Friday, December 27, 2019

Christmas Day at the Brandson's

It was a pretty low key Christmas in our household this year.  Just the four of us.  David made a rather treacherous drive from Edmonton, dividing it over late afternoon and evening of the first day, and all the daylight hours of the second.  The second day was bad, blizzards, stuck for an hour and a half at the summit of the highway, waiting for the road to be plowed and the semi drivers to get the chains on their trucks, which were blocking the road.  It was such a relief when he finally arrived at dusk on the Friday before Christmas.  

Christmas morning I was the first one up and wandered around turning on Christmas lights and snapping a few pictures.

The outside animals are all taken care of first, and then the dogs are fed, and then us.  We had some leftover chicken/bacon/sweet potato/onion/egg patties left over from supper the night before, and they made a nice brunch meal.

A few years ago we said we didn't want any more gifts.  We do fun little stocking stuffers, and of course there are random things I find at the thrift stores for a dollar or two that I think *may* be useful.

In the afternoon we took the dogs for a walk down on the dyke.  I thought that would be a good place to do our annual Christmas photo, and Larry insisted on taking the tripod, which in retrospect was a good idea.  ( I was coming up with ways we could manage without it).  By the time we got there the light was already fading.  Everyone else and their dog seemed to be there, so it took us a bit to get along to the swimming hole.  

These were the only three posed pictures taken, so I'm pretty happy they came out as good as they did.

Jake had had enough by this point.

Tucker even had an actual swim!

I hope you had a wonderful Christmas, full of love and laughter, with family and friends.

Tuesday, December 10, 2019

Big Holes

Now that we are finished with the farmer's market for six months, we can get a few jobs done that have been waiting in the wings to be finished.  Because we are rural, we have a septic tank.  That said, we are on 'city' water though, so no well and pump to have to worry about.  When we bought this place in 1986, (wow, that's a long time ago), a new septic field was being installed.  We were good at getting the tank pumped out for the first while, and then it kind of got forgotten about.  I pushed Larry to dig the lid clear so we could get it pumped out this summer.  We did add to the height of the lawn in this area when we added on to the house.   

Anyway, Larry had a pretty good idea where it was, and did manage to hit concrete without digging a lot of useless holes.  I was shocked though, at how deep it now was, and how big the lid was, and how faulty my memory of it all was. I thought the top of the tank was much closer to the surface, an the lid much smaller!  The hole was about 20 inches deep and 30 inches square.  That was a lot of dirt to dig out, as seen by the three wheelbarrows full.  And then the job came to a halt.  We are both very good at letting things slide, and just ignoring the 'elephant' on the lawn, so to speak.  I think I finally nagged again and the tank was pumped out.  The Pumper Guy, yep that was what the company was called, told Larry that we could get a riser and lid to save ourselves all the digging the next time.  We decided to do it ourselves to save a few dollars, and the 'elephant' was there even longer.  Finally, yesterday, after much discussion over the size of the riser, exchanging the one Larry had first bought, overthinking the whole job, etc etc, we heaved the heavy concrete lid off for the last time, and installed the riser.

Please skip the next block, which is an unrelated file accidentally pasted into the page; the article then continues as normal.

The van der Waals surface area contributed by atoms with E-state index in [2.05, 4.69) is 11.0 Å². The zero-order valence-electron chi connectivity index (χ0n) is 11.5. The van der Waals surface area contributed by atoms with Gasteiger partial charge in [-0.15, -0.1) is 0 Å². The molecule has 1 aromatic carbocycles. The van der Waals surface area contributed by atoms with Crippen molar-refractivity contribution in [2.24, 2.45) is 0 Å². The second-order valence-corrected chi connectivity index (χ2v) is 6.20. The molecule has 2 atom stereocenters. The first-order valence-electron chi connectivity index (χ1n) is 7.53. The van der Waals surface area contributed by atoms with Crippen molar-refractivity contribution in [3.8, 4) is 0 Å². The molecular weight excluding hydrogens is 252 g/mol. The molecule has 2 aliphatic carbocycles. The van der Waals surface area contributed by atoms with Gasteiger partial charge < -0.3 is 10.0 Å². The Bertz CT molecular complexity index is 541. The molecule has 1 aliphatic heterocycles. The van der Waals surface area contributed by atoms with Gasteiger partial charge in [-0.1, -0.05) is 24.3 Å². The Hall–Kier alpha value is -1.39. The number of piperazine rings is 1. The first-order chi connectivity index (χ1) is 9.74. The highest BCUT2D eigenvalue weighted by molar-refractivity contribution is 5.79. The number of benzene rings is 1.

So much fun, working over an open, full septic tank.  Yuk.  The base was sealed to the concrete around the hole, the first riser was screwed to the base, the second riser screwed to the first, and the lid screwed on top.  Happy to say that no tools or screws were dropped into the septic tank.  That was a miracle in itself.   At this point the hole still has to be partially filled in.  Of course not all the dirt in the wheelbarrows will be used.  I think the tires on two are flat, so we will have to bring the little compresser around to blow them up to move the heavy wheelbarrows, that are now filled up with rainwater.  The lawnmower may have to be brought out to cut the grass that had grown up under the wheelbarrows.  The lid will be pretty well level with the lawn, maybe a bit lower on one side.  In a few years it will be much easier to get the tank pumped again.

It was a relief to get out up to ground level and straighten up.  And I looked up, and wow, the sky was so cool looking.

It was already getting to that feeling that dusk was coming, so we got the dogs into the car and headed down to the dyke.  It was a beautiful evening with partially clear skies.  Down at the bottom of the hill I noticed these clouds, although I didn't take the picture until we had gone a mile and a half west to the dyke.  These are called Fallstreak Holes.  Here's an explanation.

The nearly full moon was rising to the east

I love taking pictures of sky and clouds.  It wasn't as dark as it seems, it was just the camera adjusting to the sky and making the trees appear dark.  Looking south.

Looking east southeast. Mt. Baker is just visible above the tree tops in the right quarter.

The holes are falling apart, but another one is starting to form.

Looking southwest.  I love reflections too!


Lovely sunset

Ground fog rolling in.  Time to head home, shower the funky septic smell away, and get ready for square dancing.


Wednesday, November 27, 2019

Kayaking at Crescent Beach

This is old news, but since it was our favourite kayaking trip of the year, I want to share it.  I think we did 6 or 7 kayaking outings this past summer.  We picked a new spot every time, except for one time it was just Larry and I on Tuc-el-nuit Lake in Oliver, which we've kayaked around before.

Anyway, lets talk about this trip.  It was the labour Day weekend.  The Monday.  Too busy with the market on Saturday and Sunday at that time of the year.  We knew we needed to get off to an early start, as being a holiday the parking lot would fill up quickly, and we needed to be able to park along the ocean front so we didn't have to carry the kayaks too far.  Meredith has a very cool little cart that comes apart and fits in her kayak, for her bigger, heavier boat.  Larry and I can carry our shorter ones together, one holding a bow handle in each hand, and the other holding the two stern handles.